Grass That's Greener: Synthetic Turf as a Solution to the Water Shortage

The rain came down in buckets in May. It fell in epic, biblical proportions. Yet despite the record-breaking spring rainfall, drought remains a serious long-term concern for Oklahoma. A passion for water conservation fueled Carrie and Brendan...

story by Skyler Munday | photos by Greer Inez

The rain came down in buckets in May. It fell in epic, biblical proportions. Yet despite the record-breaking spring rainfall, drought remains a serious long-term concern for Oklahoma.

A passion for water conservation fueled Carrie and Brendan Parker’s desire to create Always Greener, a synthetic grass company. The couple lived in Los Angeles, and found inspiration in lovely, sustainable fake grass landscapes that popped up with increasing frequency there. They knew Oklahoma could benefit from fake grass, or “frass,” too.

The Parkers are on point. According to Oklahoma State University’s ThinkWater program, drought is “absolutely” still a concern despite the recent rain. “Historically, rainfall has always fluctuated—and climate change affects unpredictability,” explained ThinkWater Communications Director Leighona Bernstein. “As soon as July and August, we expect things to get dry again and the lake levels to get low.”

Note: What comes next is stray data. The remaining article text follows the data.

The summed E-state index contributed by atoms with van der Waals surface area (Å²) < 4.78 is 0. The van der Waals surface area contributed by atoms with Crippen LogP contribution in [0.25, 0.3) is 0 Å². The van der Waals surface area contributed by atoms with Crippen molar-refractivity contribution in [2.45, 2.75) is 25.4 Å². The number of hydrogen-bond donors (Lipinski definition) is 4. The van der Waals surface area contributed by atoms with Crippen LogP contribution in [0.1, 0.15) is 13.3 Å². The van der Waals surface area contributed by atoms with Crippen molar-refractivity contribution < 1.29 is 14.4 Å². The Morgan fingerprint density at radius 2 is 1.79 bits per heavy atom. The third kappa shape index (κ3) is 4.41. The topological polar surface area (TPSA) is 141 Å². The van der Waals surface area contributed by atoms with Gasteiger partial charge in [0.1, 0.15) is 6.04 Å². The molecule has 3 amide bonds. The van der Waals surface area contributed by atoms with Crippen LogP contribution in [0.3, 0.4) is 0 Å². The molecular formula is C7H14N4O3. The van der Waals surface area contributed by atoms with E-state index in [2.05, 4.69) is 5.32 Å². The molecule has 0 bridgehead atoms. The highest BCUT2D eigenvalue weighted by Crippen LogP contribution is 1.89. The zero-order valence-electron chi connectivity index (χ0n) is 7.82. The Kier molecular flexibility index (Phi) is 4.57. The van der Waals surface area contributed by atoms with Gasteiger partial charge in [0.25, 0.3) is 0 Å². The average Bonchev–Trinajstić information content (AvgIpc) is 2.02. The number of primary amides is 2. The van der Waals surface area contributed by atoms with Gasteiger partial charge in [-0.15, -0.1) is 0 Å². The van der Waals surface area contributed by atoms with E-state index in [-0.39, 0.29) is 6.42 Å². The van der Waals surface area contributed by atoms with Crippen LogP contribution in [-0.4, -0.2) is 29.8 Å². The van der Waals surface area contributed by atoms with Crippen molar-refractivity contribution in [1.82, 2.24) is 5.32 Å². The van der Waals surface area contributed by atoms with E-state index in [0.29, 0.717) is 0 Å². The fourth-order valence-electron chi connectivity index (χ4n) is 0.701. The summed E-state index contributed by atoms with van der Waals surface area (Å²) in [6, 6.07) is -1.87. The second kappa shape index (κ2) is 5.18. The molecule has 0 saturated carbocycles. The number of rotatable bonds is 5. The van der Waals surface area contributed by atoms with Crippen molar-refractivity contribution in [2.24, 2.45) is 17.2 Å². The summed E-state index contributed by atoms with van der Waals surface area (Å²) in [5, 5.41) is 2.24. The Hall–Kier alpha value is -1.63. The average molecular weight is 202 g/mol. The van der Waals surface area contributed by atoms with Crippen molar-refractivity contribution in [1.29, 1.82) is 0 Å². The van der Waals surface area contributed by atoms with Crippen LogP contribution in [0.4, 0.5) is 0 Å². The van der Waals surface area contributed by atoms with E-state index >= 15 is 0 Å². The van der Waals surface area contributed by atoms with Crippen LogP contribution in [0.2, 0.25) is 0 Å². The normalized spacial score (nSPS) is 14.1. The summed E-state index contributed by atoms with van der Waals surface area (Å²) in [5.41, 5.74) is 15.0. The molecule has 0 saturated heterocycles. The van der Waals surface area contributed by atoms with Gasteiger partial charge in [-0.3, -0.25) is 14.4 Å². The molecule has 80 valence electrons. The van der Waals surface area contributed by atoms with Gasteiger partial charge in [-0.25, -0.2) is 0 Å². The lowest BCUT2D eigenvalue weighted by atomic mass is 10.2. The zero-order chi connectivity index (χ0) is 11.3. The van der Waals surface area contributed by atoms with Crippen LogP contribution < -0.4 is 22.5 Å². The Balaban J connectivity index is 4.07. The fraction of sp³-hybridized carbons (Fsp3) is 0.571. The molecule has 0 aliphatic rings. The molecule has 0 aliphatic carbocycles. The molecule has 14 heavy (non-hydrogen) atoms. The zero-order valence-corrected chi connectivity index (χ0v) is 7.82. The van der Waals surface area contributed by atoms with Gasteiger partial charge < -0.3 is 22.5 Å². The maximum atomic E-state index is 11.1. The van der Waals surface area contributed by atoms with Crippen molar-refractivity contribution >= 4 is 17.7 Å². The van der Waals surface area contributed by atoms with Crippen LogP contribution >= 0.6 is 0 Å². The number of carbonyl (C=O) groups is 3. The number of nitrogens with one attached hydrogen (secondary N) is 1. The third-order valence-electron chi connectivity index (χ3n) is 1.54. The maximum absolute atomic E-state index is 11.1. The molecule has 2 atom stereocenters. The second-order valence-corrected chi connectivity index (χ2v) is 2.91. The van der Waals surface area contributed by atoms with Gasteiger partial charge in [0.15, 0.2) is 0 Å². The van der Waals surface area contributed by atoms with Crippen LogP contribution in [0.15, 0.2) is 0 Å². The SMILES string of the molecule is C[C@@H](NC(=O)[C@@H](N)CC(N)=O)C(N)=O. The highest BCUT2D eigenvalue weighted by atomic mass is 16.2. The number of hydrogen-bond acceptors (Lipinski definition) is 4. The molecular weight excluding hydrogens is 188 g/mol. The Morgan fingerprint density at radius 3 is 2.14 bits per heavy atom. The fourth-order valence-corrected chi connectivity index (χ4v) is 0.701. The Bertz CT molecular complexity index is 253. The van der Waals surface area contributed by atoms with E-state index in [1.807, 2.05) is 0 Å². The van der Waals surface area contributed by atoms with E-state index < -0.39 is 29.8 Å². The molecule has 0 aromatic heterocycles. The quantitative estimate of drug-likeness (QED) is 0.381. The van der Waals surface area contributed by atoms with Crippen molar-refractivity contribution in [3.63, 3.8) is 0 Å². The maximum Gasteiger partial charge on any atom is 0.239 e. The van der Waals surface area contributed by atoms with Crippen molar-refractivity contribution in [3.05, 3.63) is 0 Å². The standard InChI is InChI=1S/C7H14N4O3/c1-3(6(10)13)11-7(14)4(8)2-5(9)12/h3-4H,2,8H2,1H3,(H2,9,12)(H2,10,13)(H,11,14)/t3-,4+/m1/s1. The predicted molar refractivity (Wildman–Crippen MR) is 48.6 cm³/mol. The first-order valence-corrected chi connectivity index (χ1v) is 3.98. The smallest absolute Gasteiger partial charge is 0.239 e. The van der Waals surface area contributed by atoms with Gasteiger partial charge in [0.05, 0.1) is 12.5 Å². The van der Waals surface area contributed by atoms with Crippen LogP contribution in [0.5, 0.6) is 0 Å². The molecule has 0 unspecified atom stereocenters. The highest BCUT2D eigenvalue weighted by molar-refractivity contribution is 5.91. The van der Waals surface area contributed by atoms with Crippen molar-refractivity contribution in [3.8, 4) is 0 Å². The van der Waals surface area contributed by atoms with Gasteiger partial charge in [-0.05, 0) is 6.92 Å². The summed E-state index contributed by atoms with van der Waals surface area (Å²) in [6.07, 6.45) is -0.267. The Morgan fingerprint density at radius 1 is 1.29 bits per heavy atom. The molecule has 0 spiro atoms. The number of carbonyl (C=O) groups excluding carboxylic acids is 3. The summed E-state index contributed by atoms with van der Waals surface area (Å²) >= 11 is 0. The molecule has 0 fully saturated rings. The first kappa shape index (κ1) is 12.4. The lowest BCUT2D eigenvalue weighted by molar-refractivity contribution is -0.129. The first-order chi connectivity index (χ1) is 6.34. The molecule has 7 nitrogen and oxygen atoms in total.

According to the EPA, the use of synthetic turf saved between 3 to 6 billion gallons of water in 2010. With an average lawn size of 1,800 square feet, the annual savings tally quickly:  an estimated 99,000 gallons and $700 a year. Carrie’s product doesn’t require water, sprinklers, maintenance, or chemical pesticides. Further, 75% of the world’s water waste is due to residential water. Always Greener claims the product pays for itself in two to five years. “We love the designer aspect of creating a tailored outdoor experience for our clients,” Carrie said, in the company’s inspiring video by Choate House. “There are no muddy paws from pets, and there are less bugsand allergies.”

ThinkWater recently installed a beautiful drought-tolerant garden at the Oklahoma City Zoo, and its events calendar and website contain great resources for those willing to live a little more harmoniously in today’s Southern Plains ecosystem. “People just don’t know about water conservation techniques in Oklahoma, but they’re available,” encouraged Bernstein.

We’ve been barefoot on frass, and were surprised by how comfy it felt underfoot. Also, let’s be honest, succulents and rocks aren’t as kid-friendly as frass (or as fun to say). What we might like best about Always Greener: fun stays at the heart of the hip little shop—clever rugs, portable putting greens, and furniture also go green here. We’re also a little proud of this Oklahoma business expanding into showrooms and boutiques in Dallas and Atlanta.

Styling by the Idea Collective. Always Greener,7316 N. Western Ave. (405) 810-5383. agokc.com thinkwater.okstate.edu